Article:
When I first BC, I really thought I had porous hair; maybe I did, because my hair was constantly dry and drank any form of liquid based product like it was going out of fashion. I just could not understand it. It wasn’t even like I was using chemical based products, because I had a wonderful stash of natural hair products, but nothing seemed to address the issue.
So, like you do, I started to comb the pages of the internet, and check out all the big name vloggers, to see if they could give me any insight into my problem. I surmised that I was either protein sensitive, oil resistant, or my hair was porous. Me, being me, skipped any form of testing the nature of my hair, and just change my routine, limiting protein, changing to a water based moisturiser, and omitting dry oiling my hair, completely.
Thankfully my hair started to soften, hold moisture and become more manageable, but to this day, I’m not sure whether my hair was porous or not. However I am aware that many naturalistas’ are probably still wondering why their hair cannot hold any form of moisture, no matter the quality of their product or frequency of application. So I thought, I’d write a tiny piece on the issue of porous hair
The Nature Of Porous Hair
Porous, is a term used in many fields to describe the measure of void or empty spaces found in any type of material. Hair like any other substance can contain microscopic spaces, which make it incapable of holding moisture. This is often due to the fact that the cuticle or outer layer of the hair, is damaged, and can no longer protect the heart of the hair – the cortex. If this happens, the structure of the hair becomes radically altered, with the central pillar – the cortex weak and ‘wet’.
Weak and ‘wet’ hair then, not only absorbs moisture quickly it looses it quickly as well. That’s why, ‘porous hair’ is always dry; think sieve. That’s why no matter what you do or how much moisturizer you use, the hair remains parched, leading to other issues, such as: breakage of wet and dry hair, fizziness, dullness and an inability to hold its curl.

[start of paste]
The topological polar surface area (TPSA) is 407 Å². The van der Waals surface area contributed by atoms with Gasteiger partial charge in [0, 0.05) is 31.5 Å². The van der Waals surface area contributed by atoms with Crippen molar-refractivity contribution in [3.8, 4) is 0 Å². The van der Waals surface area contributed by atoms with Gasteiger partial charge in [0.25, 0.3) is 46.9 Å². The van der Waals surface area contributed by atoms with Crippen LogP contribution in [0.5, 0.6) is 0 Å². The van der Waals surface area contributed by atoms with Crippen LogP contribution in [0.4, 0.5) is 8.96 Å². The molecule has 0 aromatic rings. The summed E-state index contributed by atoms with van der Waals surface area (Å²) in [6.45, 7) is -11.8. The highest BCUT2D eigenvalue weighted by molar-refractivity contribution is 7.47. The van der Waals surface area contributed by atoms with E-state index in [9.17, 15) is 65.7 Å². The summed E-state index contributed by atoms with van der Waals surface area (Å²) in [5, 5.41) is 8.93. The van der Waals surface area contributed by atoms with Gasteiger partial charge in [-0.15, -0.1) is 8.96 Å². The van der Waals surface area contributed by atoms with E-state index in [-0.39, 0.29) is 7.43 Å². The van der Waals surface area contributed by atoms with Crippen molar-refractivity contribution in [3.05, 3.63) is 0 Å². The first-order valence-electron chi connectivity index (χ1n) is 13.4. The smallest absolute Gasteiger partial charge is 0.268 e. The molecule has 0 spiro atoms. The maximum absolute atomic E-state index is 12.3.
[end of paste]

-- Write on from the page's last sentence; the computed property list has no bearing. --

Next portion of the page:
In the most, any hair type can suffer from porosity issues due to chemical processing, excessive use of heat and UV damage. However curly hair especially Afro hair is inclined to be naturally porous, unlike straight or wavy hair. This is due in part to the shape of the hair shaft, elliptical (oval), as opposed to cylindrical, with the scales of the cuticle protruding rather than laying flat. As a result, the hair shaft is ‘gappy’, and prone to moisture loss, which when coupled with harsh treatment, exacerbates the problem of porosity.
To determine whether your hair is porous, try a couple of the following tests.
- Take a note of how long your hair takes to become soaking wet. If your hair ‘wets’ quickly (meaning less than a minute) then your hair is more than likely highly porous.
- Equally, consider how long your hair takes to dry. If your hair dry’s quickly, without the use of dryers, then this could indicate an exposed cortex due to an overly spacious/holey cuticle.
- Run your finger and thumb down the length of your dry hair. If your hair has a slightly uneven or rough texture, then your hair could be porous.
- Finally, take a few strands of harvested air and drop them in a bowl of water. If all or even some of the hair sinks to the bottom within a minute then there your hair is definitely porous. The quicker the hair sinks the more serious the issue is.